Just when you feel you are going to break,
when the light-dark of this month
and all that you do to embrace the light:
the birthday party planning
figuring out when you will go see the trains and the Christmas lights
and is there time to make cookies?
starts to feel like too many to dos,
when you wonder what else you can peel off,
you get a reminder to go for a run.
You get a reminder to slow down.
You take a walk, feel the bright sun, and notice the silver-white frost still furring the shade.
Just when you don’t know what to do next,
your neighbor says, “Pulled pork for dinner—with stuffed jalapenos and beer?”
Just when you are cursing this month and wishing again that you could jump ahead to January,
you get a message from a friend. “It’s December. How are you?”
Just when the darkness is settling,
the lights on the tree you did put up, joyfully, thoughtfully
with the stories of each ornament,
glimmer and set the room aglow.
Sometimes, just when, you need help, a hand, a smile, it comes.
Sometimes community is rooted in place, feeling part of where you are.
It’s the librarians knowing my name and running into friends while we’re checking out books. It’s the cashier at the market asking my little one where her big sister is. It’s my three-year-old having a “usual” at the coffee place.
It’s saying hi to all the other people out walking their dogs or their kids. It’s a quick walk around the block taking twice a long as you intended because you ran into one person and then another and then another.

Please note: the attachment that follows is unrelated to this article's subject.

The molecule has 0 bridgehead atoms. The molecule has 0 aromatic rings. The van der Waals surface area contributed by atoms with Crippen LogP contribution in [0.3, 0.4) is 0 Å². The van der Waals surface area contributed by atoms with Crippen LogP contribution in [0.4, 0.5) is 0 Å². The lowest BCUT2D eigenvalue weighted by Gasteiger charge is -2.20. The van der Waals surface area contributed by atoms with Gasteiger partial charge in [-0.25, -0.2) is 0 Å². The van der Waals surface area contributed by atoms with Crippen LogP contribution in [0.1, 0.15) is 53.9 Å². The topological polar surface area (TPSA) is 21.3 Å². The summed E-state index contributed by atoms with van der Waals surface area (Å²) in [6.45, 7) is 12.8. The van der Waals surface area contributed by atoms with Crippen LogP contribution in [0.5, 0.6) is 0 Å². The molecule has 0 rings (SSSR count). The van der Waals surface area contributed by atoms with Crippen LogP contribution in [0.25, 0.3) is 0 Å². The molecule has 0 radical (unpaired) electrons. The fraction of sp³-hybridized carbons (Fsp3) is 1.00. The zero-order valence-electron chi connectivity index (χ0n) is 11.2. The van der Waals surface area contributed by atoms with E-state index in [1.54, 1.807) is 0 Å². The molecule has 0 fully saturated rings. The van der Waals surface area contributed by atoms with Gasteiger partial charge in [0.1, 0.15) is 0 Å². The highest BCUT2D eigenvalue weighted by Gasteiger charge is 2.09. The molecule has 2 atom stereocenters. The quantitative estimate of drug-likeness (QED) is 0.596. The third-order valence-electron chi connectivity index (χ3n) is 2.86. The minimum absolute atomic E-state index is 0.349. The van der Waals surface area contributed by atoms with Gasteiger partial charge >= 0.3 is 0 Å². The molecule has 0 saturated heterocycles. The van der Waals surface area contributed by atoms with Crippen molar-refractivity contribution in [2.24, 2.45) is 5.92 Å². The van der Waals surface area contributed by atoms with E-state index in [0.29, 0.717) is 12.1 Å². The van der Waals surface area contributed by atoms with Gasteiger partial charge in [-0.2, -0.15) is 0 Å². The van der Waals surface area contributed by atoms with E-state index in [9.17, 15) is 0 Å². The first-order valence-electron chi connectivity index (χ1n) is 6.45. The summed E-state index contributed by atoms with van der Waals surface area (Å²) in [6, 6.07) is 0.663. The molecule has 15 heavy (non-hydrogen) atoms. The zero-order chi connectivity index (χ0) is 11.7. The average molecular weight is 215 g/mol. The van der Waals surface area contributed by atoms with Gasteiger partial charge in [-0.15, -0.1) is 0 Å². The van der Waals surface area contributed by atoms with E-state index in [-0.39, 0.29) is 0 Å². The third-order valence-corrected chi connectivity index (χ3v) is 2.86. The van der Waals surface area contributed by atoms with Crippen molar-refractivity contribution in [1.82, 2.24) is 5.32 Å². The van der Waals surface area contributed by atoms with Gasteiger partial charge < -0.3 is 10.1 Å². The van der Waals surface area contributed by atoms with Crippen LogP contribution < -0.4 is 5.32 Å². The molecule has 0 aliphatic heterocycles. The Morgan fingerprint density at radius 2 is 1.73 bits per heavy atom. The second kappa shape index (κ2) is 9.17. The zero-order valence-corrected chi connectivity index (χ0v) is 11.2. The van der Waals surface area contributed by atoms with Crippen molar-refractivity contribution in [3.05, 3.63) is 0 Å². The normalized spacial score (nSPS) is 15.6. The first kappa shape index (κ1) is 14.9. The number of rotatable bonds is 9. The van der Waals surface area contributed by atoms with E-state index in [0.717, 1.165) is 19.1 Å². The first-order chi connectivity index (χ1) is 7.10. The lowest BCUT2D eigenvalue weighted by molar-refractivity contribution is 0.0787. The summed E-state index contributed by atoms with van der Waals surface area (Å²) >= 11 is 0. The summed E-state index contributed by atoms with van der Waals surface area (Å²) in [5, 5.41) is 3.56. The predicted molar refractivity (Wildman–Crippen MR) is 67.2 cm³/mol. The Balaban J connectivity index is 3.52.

It’s the shared work of clearing snow and helping those who can’t. It’s meal trains when a baby is born and the neighbor who takes your trash or lets your dog out or ties up your tomatoes when you can’t.
It’s watching a high school senior go off to the prom or a kindergartener get on the bus for the first time—even when neither one is your child.
It’s working together on the playground at the end of the street or the garden/greenhouse at the school. It’s leaving toys in the sandbox for others to play with (and finding them there when you go back) and picking up trash whether it’s yours or not.
It’s traditions like first day of school muffins and our neighborhood egg hunt and the Halloween gathering across the street.
All this is my community, the one grounded in place and people who take care of each other and what they share.
What does community mean to you?
Tell me about your community—one built around people and place or one built around shared experience.
What’s one thing you can do to build or strengthen your community today?
Like my son Henry, Empty Arms was born in May 2007. Since then Carol McMurrich has expanded the reach and offerings of Empty Arms Bereavement Services. I am so grateful for this organization and Carol’s friendship.
This November, the group’s blog features stories from community members. I believe that telling our stories can help us heal—and can help others too. Certainly the stories of other parents whose baby had died helped me get through the early years of my grief.
Today, I’m sharing a piece of my story—one about an opening somebody made for me to tell about my baby.
What story do you need to tell?